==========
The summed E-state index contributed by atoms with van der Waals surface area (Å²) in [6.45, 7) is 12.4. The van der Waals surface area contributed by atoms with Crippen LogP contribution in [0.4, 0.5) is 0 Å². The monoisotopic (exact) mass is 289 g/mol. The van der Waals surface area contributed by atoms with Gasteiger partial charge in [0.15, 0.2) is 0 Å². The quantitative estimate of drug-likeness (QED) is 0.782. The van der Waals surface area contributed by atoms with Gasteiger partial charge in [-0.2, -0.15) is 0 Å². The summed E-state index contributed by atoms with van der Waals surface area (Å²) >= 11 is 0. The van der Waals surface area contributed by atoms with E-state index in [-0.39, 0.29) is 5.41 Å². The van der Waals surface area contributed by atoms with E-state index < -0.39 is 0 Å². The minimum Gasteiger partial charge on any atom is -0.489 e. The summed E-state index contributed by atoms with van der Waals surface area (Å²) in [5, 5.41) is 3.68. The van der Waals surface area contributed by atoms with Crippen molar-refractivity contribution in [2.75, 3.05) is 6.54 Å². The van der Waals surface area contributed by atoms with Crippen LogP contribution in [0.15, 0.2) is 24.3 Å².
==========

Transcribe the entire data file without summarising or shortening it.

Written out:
The summed E-state index contributed by atoms with van der Waals surface area (Å²) in [6.45, 7) is 12.4. The van der Waals surface area contributed by atoms with Crippen LogP contribution in [0.4, 0.5) is 0 Å². The monoisotopic (exact) mass is 289 g/mol. The van der Waals surface area contributed by atoms with Gasteiger partial charge in [0.15, 0.2) is 0 Å². The quantitative estimate of drug-likeness (QED) is 0.782. The van der Waals surface area contributed by atoms with Gasteiger partial charge in [-0.2, -0.15) is 0 Å². The summed E-state index contributed by atoms with van der Waals surface area (Å²) >= 11 is 0. The van der Waals surface area contributed by atoms with E-state index in [-0.39, 0.29) is 5.41 Å². The van der Waals surface area contributed by atoms with E-state index < -0.39 is 0 Å². The minimum Gasteiger partial charge on any atom is -0.489 e. The summed E-state index contributed by atoms with van der Waals surface area (Å²) in [5, 5.41) is 3.68. The van der Waals surface area contributed by atoms with Crippen molar-refractivity contribution in [2.75, 3.05) is 6.54 Å². The van der Waals surface area contributed by atoms with Crippen LogP contribution in [0.15, 0.2) is 24.3 Å².